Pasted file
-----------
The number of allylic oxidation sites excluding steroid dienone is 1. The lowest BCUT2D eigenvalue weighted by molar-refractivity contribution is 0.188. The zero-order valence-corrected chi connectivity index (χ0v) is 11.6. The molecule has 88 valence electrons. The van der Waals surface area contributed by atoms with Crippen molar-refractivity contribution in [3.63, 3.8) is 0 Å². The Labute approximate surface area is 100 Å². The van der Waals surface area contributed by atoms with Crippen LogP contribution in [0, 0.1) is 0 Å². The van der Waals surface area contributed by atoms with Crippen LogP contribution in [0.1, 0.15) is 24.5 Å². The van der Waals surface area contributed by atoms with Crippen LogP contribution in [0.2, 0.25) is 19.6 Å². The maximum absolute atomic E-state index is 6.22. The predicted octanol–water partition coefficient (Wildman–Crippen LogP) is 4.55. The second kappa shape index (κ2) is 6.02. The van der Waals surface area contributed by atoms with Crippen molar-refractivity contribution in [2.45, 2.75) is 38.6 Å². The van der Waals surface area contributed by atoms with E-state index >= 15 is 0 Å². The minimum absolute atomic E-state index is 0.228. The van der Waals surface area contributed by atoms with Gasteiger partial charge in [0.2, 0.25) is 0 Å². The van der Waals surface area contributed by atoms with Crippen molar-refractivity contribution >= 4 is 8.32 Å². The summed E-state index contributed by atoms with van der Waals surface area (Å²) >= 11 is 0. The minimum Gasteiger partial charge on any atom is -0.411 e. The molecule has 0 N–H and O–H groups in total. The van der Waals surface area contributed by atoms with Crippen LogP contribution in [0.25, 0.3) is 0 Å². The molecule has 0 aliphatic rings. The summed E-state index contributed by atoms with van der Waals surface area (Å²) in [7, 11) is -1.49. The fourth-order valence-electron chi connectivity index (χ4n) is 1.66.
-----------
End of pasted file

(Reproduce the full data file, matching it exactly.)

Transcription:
The number of allylic oxidation sites excluding steroid dienone is 1. The lowest BCUT2D eigenvalue weighted by molar-refractivity contribution is 0.188. The zero-order valence-corrected chi connectivity index (χ0v) is 11.6. The molecule has 88 valence electrons. The van der Waals surface area contributed by atoms with Crippen molar-refractivity contribution in [3.63, 3.8) is 0 Å². The Labute approximate surface area is 100 Å². The van der Waals surface area contributed by atoms with Crippen LogP contribution in [0, 0.1) is 0 Å². The van der Waals surface area contributed by atoms with Crippen LogP contribution in [0.1, 0.15) is 24.5 Å². The van der Waals surface area contributed by atoms with Crippen LogP contribution in [0.2, 0.25) is 19.6 Å². The maximum absolute atomic E-state index is 6.22. The predicted octanol–water partition coefficient (Wildman–Crippen LogP) is 4.55. The second kappa shape index (κ2) is 6.02. The van der Waals surface area contributed by atoms with Crippen molar-refractivity contribution in [2.45, 2.75) is 38.6 Å². The van der Waals surface area contributed by atoms with E-state index >= 15 is 0 Å². The minimum absolute atomic E-state index is 0.228. The van der Waals surface area contributed by atoms with Gasteiger partial charge in [0.2, 0.25) is 0 Å². The van der Waals surface area contributed by atoms with Crippen molar-refractivity contribution >= 4 is 8.32 Å². The summed E-state index contributed by atoms with van der Waals surface area (Å²) >= 11 is 0. The minimum Gasteiger partial charge on any atom is -0.411 e. The molecule has 0 N–H and O–H groups in total. The van der Waals surface area contributed by atoms with Crippen LogP contribution in [0.25, 0.3) is 0 Å². The molecule has 0 aliphatic rings. The summed E-state index contributed by atoms with van der Waals surface area (Å²) in [7, 11) is -1.49. The fourth-order valence-electron chi connectivity index (χ4n) is 1.66.